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[OCT. 5, 2006]  URBANA -- While major strides have been made in feeding a rapidly growing world population, it is unacceptable to still have 800 million hungry people in the world, said a University of Illinois agricultural economist in a recent article in the Harvard International Review.

"The solution requires everyone to think and act globally, finding ways to choose policies and programs that enhance agricultural productivity globally, maintain environmental sustainability, and encourage technology development, while remaining vigilant about safety," wrote Gerald Nelson, a professor in the Department of Agricultural and Consumer Economics.

Nelson's article, "Sustainable Food for the World: Rethinking Policy, Technology, and the Environment," is based on his work for the Millennium Ecosystem Assessment, where he served as coordinating lead author for its reports on the drivers of ecosystem change.

Of the 800 million hungry people, Nelson noted that there are 166 million children who are malnourished.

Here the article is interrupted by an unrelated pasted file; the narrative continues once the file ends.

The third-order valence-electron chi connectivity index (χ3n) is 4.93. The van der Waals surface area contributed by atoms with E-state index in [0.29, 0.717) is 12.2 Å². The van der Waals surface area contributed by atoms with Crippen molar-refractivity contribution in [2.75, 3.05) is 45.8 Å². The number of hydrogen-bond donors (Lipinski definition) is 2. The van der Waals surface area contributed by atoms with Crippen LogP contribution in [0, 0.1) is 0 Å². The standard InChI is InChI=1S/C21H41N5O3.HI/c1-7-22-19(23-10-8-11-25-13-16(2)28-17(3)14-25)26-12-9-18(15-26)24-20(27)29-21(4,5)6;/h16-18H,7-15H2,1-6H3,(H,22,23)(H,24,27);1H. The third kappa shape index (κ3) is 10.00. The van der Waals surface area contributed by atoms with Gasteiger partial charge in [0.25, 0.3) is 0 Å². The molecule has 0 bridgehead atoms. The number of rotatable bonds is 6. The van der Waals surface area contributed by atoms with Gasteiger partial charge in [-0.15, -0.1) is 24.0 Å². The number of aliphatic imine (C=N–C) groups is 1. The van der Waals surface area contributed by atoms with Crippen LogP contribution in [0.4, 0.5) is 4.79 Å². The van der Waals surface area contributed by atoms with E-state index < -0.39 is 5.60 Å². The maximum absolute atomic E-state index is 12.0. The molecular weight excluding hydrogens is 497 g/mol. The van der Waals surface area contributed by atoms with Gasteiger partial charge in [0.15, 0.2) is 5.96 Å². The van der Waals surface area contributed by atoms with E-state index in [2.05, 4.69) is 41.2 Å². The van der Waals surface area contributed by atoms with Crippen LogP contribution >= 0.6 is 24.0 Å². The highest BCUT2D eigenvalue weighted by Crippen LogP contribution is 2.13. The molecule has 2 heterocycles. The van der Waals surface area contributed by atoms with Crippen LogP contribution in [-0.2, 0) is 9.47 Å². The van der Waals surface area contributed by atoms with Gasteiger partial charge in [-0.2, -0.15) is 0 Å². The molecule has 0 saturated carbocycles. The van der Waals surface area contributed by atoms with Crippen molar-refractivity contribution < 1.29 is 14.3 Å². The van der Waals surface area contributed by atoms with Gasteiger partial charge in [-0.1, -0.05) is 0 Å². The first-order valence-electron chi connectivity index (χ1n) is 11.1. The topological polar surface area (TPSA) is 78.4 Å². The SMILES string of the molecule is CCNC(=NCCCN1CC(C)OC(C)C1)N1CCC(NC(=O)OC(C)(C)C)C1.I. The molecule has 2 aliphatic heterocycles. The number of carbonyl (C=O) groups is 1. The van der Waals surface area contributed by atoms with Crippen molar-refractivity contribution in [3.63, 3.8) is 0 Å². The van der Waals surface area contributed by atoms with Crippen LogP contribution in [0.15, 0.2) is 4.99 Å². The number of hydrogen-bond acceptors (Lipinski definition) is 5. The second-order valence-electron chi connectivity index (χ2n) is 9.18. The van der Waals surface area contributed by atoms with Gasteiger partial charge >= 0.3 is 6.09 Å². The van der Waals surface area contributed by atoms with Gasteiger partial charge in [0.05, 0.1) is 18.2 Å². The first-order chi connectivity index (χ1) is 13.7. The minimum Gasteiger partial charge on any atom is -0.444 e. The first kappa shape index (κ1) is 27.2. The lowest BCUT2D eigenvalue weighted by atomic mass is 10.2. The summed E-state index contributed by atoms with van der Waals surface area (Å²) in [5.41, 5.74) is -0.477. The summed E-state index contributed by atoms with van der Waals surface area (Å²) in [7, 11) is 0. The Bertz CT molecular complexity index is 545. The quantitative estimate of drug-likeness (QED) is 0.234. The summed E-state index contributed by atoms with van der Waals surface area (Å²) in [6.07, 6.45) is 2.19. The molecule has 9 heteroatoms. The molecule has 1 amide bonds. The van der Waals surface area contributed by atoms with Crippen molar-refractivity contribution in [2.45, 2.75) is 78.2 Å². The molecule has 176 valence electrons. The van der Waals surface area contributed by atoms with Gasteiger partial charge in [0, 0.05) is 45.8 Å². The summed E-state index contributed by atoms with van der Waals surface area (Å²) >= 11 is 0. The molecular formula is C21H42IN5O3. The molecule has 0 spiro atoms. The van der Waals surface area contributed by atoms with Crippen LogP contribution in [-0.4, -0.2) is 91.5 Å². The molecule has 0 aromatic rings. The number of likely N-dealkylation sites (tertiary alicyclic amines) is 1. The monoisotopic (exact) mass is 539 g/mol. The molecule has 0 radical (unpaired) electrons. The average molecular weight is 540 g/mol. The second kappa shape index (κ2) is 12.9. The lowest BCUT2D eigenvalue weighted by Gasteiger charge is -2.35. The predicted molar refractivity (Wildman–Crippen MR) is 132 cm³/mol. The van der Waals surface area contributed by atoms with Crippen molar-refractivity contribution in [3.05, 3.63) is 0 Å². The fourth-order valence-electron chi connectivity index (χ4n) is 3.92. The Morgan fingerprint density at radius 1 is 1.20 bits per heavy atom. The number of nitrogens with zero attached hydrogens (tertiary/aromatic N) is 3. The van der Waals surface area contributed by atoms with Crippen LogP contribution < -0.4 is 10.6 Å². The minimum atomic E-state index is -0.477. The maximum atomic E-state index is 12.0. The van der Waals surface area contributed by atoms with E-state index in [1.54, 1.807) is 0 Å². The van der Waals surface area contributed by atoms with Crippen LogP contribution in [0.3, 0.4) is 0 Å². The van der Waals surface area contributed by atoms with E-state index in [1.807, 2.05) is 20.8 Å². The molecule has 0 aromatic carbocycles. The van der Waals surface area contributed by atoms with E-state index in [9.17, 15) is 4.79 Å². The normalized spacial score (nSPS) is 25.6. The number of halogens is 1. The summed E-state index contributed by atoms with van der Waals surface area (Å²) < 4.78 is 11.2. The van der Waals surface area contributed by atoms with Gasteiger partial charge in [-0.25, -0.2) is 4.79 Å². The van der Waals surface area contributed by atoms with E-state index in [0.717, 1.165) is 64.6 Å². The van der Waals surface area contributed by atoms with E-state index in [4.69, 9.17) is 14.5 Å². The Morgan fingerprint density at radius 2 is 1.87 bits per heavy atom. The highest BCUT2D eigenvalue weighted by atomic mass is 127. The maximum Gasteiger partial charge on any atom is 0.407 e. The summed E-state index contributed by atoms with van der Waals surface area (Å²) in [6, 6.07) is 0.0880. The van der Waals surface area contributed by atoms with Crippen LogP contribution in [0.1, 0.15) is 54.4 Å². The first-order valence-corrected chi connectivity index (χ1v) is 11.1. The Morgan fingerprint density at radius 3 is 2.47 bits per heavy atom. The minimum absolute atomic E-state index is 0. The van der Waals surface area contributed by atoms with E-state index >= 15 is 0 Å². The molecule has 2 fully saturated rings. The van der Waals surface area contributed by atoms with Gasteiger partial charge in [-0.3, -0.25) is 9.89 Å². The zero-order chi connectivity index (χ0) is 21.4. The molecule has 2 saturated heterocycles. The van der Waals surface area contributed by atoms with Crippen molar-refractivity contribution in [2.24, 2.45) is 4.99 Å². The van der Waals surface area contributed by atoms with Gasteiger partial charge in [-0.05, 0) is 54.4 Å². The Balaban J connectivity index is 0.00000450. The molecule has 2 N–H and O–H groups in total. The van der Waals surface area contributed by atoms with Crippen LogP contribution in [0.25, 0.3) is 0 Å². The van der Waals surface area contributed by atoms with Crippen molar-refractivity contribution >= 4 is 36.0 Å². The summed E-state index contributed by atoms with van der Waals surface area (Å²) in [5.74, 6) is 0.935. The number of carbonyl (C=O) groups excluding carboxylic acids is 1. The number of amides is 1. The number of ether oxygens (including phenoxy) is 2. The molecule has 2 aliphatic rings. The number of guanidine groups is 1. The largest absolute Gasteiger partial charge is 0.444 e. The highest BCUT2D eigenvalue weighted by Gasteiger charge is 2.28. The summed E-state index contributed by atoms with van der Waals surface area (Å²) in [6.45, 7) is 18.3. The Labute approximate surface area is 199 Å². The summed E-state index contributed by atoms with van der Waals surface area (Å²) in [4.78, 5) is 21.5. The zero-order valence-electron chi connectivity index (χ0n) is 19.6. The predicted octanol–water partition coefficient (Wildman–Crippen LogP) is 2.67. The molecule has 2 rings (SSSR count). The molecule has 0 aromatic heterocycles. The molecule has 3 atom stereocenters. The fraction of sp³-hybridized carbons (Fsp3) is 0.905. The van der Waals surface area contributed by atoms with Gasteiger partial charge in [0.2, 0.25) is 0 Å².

"With the successes of modern agriculture have come environmental costs. Current agricultural practices are responsible for dead zones at the mouths of the world's rivers and rapid species extinction," he wrote. "By 2050, the human population will grow by 2 or 3 billion. The challenge for agriculture is not only producing more food but producing it in a sustainable manner while raising living standards for the poor, many of whom live and work in rural areas.

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"All of this must be done while dealing with the uncertain consequences of global warming and geopolitics. The solutions will include new policies, new technologies and new production practices."

Nelson believes that the possibility exists for a world with many fewer hungry people and food production that is sustainable and more environmentally friendly.

"To achieve this future, governments must recognize the global consequences of agricultural policies and find ways to overcome the resistance of entrenched interest groups," he wrote. "It is disheartening to see the collapse of the Doha round of world trade negotiations because it had the promise of moving agricultural policies in the right direction."

The complete article is available online at

[University of Illinois Extension news release]

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